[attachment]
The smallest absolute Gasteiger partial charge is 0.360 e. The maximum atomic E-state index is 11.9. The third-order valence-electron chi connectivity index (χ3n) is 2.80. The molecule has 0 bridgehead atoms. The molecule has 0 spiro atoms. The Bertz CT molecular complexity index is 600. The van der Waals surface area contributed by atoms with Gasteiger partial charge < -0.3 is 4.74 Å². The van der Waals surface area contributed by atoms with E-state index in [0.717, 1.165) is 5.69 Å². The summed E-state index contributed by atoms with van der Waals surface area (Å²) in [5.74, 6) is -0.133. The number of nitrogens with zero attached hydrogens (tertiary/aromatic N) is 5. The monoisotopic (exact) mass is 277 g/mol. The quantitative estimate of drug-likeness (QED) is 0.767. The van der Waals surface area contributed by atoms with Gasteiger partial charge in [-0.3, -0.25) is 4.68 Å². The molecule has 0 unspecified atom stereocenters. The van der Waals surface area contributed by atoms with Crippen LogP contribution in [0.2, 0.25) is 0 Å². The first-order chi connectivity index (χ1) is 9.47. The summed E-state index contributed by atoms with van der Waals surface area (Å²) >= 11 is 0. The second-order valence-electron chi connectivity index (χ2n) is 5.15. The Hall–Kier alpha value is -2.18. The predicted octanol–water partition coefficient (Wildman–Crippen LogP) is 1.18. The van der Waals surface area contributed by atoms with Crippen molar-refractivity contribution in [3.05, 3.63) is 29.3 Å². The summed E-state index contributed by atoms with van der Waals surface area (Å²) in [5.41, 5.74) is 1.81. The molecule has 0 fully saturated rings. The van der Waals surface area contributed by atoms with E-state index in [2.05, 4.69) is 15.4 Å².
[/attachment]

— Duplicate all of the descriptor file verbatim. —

The smallest absolute Gasteiger partial charge is 0.360 e. The maximum atomic E-state index is 11.9. The third-order valence-electron chi connectivity index (χ3n) is 2.80. The molecule has 0 bridgehead atoms. The molecule has 0 spiro atoms. The Bertz CT molecular complexity index is 600. The van der Waals surface area contributed by atoms with Gasteiger partial charge < -0.3 is 4.74 Å². The van der Waals surface area contributed by atoms with E-state index in [0.717, 1.165) is 5.69 Å². The summed E-state index contributed by atoms with van der Waals surface area (Å²) in [5.74, 6) is -0.133. The number of nitrogens with zero attached hydrogens (tertiary/aromatic N) is 5. The monoisotopic (exact) mass is 277 g/mol. The quantitative estimate of drug-likeness (QED) is 0.767. The van der Waals surface area contributed by atoms with Gasteiger partial charge in [-0.3, -0.25) is 4.68 Å². The molecule has 0 unspecified atom stereocenters. The van der Waals surface area contributed by atoms with Crippen LogP contribution in [0.2, 0.25) is 0 Å². The first-order chi connectivity index (χ1) is 9.47. The summed E-state index contributed by atoms with van der Waals surface area (Å²) >= 11 is 0. The second-order valence-electron chi connectivity index (χ2n) is 5.15. The Hall–Kier alpha value is -2.18. The predicted octanol–water partition coefficient (Wildman–Crippen LogP) is 1.18. The van der Waals surface area contributed by atoms with Crippen molar-refractivity contribution in [3.05, 3.63) is 29.3 Å². The summed E-state index contributed by atoms with van der Waals surface area (Å²) in [5.41, 5.74) is 1.81. The molecule has 0 fully saturated rings. The van der Waals surface area contributed by atoms with E-state index in [2.05, 4.69) is 15.4 Å².